As for him folding, it's not going to happen. Top pair is a big hand heads up. Anyone who calls a 3b with a 9 in their hand is not folding it on a 9 high flop with a low spr. And while your preflop action certainly should concern the villain about overpairs, the flop line is just not credible imo. Maybe HU sng's play differently, but I see this play every once in a while in 6m cash games, where a preflop 3-bettor check-raises the flop... I can't remember the last time they actually had a made hand. Invariably they turn over high cards or a draw. Most players who actually held an overpair would c-bet the flop both for value and protection. This is a nice line to take with a big pair vs. a very aggro opponent to induce them but most players just don't do it, and we don't have this read yet anyway on level 1, so I would assume he's not folding top pair here.

I think we should bet/3b all in on the flop. As played it's ok getting it in but the line carries less credibility and thus less FE imo, and it offers a free card to which if he makes a pair on the turn that misses us, now he won't fold those hands that would have just given up to a c-bet and we'll be behind equity wise.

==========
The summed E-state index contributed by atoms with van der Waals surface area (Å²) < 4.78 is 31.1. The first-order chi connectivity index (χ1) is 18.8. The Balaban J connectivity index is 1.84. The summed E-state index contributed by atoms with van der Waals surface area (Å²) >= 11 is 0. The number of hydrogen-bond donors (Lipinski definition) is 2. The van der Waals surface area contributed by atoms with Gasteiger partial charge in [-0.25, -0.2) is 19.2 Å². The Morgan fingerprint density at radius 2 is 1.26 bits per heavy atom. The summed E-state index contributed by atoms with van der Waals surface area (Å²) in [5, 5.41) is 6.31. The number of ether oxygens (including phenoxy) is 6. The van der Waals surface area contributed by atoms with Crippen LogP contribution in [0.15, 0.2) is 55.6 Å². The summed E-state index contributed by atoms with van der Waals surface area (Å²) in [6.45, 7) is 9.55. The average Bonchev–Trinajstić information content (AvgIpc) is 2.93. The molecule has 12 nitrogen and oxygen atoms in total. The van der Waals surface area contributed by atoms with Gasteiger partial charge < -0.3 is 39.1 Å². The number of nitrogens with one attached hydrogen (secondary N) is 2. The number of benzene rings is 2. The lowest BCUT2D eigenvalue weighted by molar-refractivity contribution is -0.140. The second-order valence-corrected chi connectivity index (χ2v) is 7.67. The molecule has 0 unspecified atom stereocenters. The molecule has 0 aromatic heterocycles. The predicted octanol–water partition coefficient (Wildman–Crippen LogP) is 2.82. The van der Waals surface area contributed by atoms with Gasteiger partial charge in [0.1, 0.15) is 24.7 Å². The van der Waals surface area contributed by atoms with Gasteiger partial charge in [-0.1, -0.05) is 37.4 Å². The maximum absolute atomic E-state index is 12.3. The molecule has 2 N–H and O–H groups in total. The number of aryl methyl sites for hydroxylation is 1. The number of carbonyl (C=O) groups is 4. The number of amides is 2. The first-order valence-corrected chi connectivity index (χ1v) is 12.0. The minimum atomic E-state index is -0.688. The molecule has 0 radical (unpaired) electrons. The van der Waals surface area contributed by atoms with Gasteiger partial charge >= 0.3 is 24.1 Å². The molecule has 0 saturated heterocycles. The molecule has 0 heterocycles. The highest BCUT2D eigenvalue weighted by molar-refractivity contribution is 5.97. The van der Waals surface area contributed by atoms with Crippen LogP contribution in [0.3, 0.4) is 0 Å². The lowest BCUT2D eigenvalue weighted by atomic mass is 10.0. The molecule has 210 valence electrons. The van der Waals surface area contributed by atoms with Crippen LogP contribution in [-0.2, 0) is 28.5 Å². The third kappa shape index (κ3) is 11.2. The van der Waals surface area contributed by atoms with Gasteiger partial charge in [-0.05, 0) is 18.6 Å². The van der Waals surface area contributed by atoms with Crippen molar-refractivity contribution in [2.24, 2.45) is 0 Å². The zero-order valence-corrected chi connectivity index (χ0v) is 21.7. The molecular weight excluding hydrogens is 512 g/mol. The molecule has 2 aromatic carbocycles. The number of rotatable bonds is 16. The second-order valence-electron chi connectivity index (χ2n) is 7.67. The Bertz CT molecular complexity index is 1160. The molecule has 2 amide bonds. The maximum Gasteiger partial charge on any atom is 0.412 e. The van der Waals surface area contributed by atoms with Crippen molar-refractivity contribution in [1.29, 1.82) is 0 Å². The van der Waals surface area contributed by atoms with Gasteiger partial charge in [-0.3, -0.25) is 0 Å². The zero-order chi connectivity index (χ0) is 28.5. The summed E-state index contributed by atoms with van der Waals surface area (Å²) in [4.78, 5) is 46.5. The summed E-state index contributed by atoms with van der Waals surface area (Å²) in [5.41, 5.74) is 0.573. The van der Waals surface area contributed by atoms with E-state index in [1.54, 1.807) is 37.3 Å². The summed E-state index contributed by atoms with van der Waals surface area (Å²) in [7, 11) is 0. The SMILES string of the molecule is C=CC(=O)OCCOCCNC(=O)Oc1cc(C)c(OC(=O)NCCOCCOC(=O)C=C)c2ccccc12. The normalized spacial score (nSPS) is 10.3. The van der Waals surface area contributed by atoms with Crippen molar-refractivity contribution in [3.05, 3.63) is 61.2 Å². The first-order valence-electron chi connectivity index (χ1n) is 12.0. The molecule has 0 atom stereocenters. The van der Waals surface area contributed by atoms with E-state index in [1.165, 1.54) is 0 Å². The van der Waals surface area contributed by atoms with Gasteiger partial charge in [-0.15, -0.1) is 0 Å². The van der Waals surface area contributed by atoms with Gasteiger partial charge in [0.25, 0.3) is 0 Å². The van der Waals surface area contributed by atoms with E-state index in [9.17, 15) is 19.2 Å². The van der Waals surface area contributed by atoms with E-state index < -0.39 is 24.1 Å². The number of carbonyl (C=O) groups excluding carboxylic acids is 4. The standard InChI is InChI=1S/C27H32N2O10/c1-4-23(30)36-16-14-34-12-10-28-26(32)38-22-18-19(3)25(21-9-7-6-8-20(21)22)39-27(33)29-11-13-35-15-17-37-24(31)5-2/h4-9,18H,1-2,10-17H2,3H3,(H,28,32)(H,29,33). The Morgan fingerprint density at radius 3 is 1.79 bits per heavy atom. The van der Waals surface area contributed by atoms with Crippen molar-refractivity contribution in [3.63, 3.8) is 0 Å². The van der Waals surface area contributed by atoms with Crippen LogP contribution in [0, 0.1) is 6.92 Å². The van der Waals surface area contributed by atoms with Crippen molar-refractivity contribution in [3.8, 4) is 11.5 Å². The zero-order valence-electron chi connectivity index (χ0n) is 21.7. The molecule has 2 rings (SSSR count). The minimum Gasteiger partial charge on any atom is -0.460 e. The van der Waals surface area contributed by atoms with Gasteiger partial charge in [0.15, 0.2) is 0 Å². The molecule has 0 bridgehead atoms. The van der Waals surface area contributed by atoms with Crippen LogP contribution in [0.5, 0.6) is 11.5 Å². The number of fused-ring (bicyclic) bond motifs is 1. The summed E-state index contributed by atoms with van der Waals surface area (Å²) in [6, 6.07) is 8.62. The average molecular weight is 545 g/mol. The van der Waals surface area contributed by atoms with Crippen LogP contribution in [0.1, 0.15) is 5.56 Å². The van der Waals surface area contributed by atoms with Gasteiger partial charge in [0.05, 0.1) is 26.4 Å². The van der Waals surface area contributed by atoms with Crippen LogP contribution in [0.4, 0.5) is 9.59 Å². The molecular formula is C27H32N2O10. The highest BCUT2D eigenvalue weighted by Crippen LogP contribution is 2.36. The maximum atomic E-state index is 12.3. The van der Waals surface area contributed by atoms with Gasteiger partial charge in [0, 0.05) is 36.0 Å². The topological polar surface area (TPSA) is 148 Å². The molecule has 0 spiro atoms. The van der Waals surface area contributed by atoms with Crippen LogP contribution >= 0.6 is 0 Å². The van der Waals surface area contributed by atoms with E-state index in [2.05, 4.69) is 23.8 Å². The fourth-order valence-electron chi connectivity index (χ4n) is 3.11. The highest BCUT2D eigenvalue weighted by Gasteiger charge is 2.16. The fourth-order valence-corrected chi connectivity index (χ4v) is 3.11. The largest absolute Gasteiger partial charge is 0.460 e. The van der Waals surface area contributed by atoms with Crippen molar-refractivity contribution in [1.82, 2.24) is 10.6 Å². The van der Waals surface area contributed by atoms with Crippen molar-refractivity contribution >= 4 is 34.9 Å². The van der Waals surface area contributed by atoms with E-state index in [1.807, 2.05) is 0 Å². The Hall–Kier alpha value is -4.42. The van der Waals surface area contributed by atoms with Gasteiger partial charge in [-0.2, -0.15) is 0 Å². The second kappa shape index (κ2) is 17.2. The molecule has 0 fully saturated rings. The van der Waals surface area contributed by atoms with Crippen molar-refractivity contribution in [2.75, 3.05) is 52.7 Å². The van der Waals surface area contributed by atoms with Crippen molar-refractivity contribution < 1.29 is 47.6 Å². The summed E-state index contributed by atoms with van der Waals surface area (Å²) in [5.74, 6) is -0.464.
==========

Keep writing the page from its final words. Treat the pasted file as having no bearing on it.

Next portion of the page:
Edit: I see the thread title states aggressive player, so we must have history from prior sngs... still think bet/3b is a better line than c/r on the flop, even more so if he's aggressive and may raise our flop c-bet light.

Head Live Trainer
Check out my Videos

4 Time Bracelet Winner

Last edited by TheLangolier; Mon Jul 15, 2013 at 02:28 PM..

Getting PokerStars is easy: download and install the PokerStars game software, create your free player account, and validate your email address. Clicking on the download poker button will lead to the installation of compatible poker software on your PC of 51.7 MB, which will enable you to register and play poker on the PokerStars platform. To uninstall PokerStars use the Windows uninstaller: click Start > Control Panel and then select Add or Remove programs > Select PokerStars and click Uninstall or Remove.

Copyright (c) PokerSchoolOnline.com. All rights reserved, Rational Group, Douglas Bay Complex, King Edward Road, Onchan, Isle of Man, IM3 1DZ. You can email us on support@pokerschoolonline.com